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This visualization helped me to understand Texas's rain problem in a way that goes beyond news reports of the devastation. Wow.
 
 
 
 
 
 
This week we start a new tractate, Nedarim. A neder is a type of vow (you may know the word from "Kol Nidrei", said right before Yom Kippur). Specifically (according to the Daf Yomi Advancement Forum), a neder is a vow of abstention -- you are vowing that something that was permitted to you is now forbidden to you. The formulation for this is to say "this shall be to me like [something forbidden]" -- e.g. "like a korban", an offering dedicated to the temple that becomes holy when it's declared (so you can no longer use it mundanely).

Against that backdrop we will attempt to study nedarim. This looks like it could be a complicated tractate; I'll do my best.

The first mishna begins by listing some different types of nedarim, one of which is the Nazarite vow. A Nazarite had to refrain from grape products, cutting his hair, and having contact with the dead for the period of the vow, which is usually not permanent. The g'mara tells us: the Master said that just as in other vows, for a Nazarite vow the father can annul the vow of his daughter and the husband can annul the vow of his wife. An objection is raised: this is obvious -- why are you telling us this? Why should these be special that we would think otherwise? The g'mara answers its objection: perhaps with other vows we might say that he can annul because the vow is permanent while, for a Nazarite vow, it goes away on its own soon enough so there is no need for him to have his privilege. To cut off that line of reasoning, the g'mara tells us outright that a woman's Nazarite vow can be annulled. (2a mishna, 4b g'mara)

The part of this that I found most surprising is that women might take Nazarite vows. I guess because at the end the Nazarite shaves his head, I didn't expect that.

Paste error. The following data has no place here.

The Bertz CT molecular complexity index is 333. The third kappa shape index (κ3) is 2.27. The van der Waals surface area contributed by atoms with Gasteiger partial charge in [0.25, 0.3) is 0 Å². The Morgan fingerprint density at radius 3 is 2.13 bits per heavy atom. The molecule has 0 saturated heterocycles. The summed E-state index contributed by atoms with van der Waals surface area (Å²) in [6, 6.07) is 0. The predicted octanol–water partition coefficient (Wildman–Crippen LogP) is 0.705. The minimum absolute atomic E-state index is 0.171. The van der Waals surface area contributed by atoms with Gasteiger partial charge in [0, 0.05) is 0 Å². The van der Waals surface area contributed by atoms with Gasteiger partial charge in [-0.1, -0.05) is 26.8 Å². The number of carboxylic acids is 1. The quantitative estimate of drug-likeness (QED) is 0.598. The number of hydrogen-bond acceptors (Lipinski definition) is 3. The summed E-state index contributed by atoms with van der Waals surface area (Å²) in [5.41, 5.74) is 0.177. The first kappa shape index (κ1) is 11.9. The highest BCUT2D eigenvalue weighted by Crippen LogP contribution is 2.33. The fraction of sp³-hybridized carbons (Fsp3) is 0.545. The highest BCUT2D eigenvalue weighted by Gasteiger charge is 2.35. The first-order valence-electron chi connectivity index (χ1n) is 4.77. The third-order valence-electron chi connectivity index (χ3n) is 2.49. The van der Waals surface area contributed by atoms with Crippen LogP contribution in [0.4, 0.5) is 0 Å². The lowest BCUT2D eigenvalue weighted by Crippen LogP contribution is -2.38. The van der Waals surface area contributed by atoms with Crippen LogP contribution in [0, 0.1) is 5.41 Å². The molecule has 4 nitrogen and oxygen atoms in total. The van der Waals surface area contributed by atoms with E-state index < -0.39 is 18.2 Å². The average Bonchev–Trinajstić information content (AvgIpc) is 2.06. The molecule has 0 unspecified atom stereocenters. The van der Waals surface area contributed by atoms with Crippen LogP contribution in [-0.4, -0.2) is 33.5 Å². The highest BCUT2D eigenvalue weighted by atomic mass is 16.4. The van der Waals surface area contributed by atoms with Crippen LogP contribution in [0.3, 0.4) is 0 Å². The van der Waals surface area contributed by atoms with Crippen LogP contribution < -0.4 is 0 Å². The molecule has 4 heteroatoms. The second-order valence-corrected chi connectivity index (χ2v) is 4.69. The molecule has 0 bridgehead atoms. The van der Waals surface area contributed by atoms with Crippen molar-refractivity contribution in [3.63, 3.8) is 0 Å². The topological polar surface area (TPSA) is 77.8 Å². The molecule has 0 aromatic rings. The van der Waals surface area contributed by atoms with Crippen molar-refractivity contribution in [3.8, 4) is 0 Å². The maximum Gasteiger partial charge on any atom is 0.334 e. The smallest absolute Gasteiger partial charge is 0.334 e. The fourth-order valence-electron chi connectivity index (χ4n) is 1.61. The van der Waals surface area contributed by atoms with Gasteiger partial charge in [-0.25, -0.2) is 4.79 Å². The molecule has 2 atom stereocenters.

I also am still pretty unclear on why people would do this.

 
 
 
 
 
 
When I started using computers it was via terminals -- text only, amber (if I had my preference; green was also out there), VT100s. Aside from the fact that I'd've preferred the text be just a bit bigger, I never had problems arising from that.

Technology moved on and terminals were replaced by (CRT) monitors. Those were harder on my eyes (I got headaches frequently), and eventually I connected it to the 60Hz flicker in the screen. Like fluorescent lights, the CRTs flickered visibly and that was a problem. With both lights and CRTs, it took me a while to learn that most people don't see the flicker; I thought it was just a thing we all had to cope with, but most people don't notice it at all and it doesn't hurt them. (The first time I mentioned being bothered by it to a coworker, he thought I was making it up.)

Once CRTs and display drivers got better, I could raise the flicker rate and make my problem go away. (75-80Hz fixed it for me.) Then CRTs got replaced by LCDs, a different technology, and my flicker-sensitivity problems were reduced to places with fluorescent tubes. While those have invaded some workplaces (forcing me to negotiate alternate lighting with people who sit near me), they were otherwise relegated largely to basements. It's not attractive lighting, so these fixtures don't show up in, say, stores and restaurants.

Then came the damned CFLs.

For the last couple years I've been noticing more and more problems with flickering lights in public places. It's frustrating to have to ask to be re-seated in a restaurant, sometimes more than once. Moving to the next table over rarely solves the problem; a flickering light anywhere in my field of vision (including reflections) is a problem. It's been getting worse.